(2-19) Jim Austin is too humble to say much about his career, as you'll see below, so we're going to fill in a few details here. Since 1972, he's been a professor at the Harvard Business School, from which he graduated. He was co-founder and chair of the HBS Social Enterprise Initiative, which has worked with nonprofits and socially oriented businesses around the globe. He has been the author or editor of 16 books in his area of expertise, and one--Gone Running--about his passion. In 2008, Austin received the Aspen Institute's Ashoka Award for professors who integrate social and environmental issues into their work. Gone Running describes runs he has taken in far-flung places, including Oaxaca, MEX, where he and his wife, Cathy, now live half the year. In 1968, Austin, now 76, finished 84th (3:07:21) in the Boston Marathon.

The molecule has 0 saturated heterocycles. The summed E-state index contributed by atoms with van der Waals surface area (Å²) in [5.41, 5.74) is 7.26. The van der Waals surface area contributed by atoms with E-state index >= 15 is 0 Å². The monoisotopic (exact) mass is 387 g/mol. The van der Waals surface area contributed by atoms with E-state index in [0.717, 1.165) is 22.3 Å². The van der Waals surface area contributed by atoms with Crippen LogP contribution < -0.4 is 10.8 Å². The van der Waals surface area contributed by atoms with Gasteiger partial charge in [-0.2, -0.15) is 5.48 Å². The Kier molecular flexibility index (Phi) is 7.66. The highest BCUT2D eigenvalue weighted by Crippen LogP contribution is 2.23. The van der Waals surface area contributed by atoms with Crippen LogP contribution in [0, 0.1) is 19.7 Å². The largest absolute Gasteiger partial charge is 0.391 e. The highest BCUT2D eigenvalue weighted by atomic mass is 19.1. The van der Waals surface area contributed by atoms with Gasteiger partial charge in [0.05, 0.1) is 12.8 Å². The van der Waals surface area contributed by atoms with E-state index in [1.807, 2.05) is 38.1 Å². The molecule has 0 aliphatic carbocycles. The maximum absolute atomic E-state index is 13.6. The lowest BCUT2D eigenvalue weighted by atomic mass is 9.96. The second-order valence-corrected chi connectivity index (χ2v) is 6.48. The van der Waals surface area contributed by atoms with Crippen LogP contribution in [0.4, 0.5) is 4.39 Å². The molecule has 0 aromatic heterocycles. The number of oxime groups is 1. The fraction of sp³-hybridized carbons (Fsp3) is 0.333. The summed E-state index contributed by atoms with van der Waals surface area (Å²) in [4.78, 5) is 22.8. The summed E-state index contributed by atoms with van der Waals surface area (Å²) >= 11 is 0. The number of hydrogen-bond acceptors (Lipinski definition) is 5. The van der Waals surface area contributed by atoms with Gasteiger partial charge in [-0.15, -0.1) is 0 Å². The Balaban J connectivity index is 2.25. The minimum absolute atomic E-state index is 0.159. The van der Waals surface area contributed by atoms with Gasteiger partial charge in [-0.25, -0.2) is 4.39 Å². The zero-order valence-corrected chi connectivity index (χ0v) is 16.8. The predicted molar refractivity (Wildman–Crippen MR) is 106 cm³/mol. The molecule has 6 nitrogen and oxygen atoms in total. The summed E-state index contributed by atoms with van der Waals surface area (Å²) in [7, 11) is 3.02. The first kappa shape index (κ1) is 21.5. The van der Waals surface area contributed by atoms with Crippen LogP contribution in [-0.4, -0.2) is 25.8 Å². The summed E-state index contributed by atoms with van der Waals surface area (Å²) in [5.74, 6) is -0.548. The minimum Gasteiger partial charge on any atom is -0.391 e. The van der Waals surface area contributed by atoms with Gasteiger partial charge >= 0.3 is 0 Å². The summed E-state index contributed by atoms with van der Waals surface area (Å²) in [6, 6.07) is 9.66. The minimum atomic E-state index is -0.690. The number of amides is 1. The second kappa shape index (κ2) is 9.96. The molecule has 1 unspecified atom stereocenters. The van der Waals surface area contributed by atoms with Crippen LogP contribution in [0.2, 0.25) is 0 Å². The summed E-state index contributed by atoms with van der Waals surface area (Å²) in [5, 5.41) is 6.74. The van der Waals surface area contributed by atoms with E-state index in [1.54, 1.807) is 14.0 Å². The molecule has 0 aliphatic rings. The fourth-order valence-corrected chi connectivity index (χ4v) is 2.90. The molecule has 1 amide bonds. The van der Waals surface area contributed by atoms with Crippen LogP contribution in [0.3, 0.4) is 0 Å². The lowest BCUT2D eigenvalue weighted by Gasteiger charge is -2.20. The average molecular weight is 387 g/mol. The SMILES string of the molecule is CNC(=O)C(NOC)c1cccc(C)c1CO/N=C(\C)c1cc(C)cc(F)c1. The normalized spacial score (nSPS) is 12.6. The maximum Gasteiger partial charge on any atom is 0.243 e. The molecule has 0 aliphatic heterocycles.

What was your career/profession? University Professor, Harvard Business School
When did you start running and why? In elementary school. I thought I was fast in my school, but finished last in our first track meet against other schools. Decided I wasn’t really much of a sprinter. Didn’t really start competitive running until high school cross-country and track (on the swimming team in between).
How much did you run in your peak years? When training for marathons, about 70. Otherwise about 40.
Top races or achievements?
*Boston Marathon – 1968: It was my first marathon, I had little idea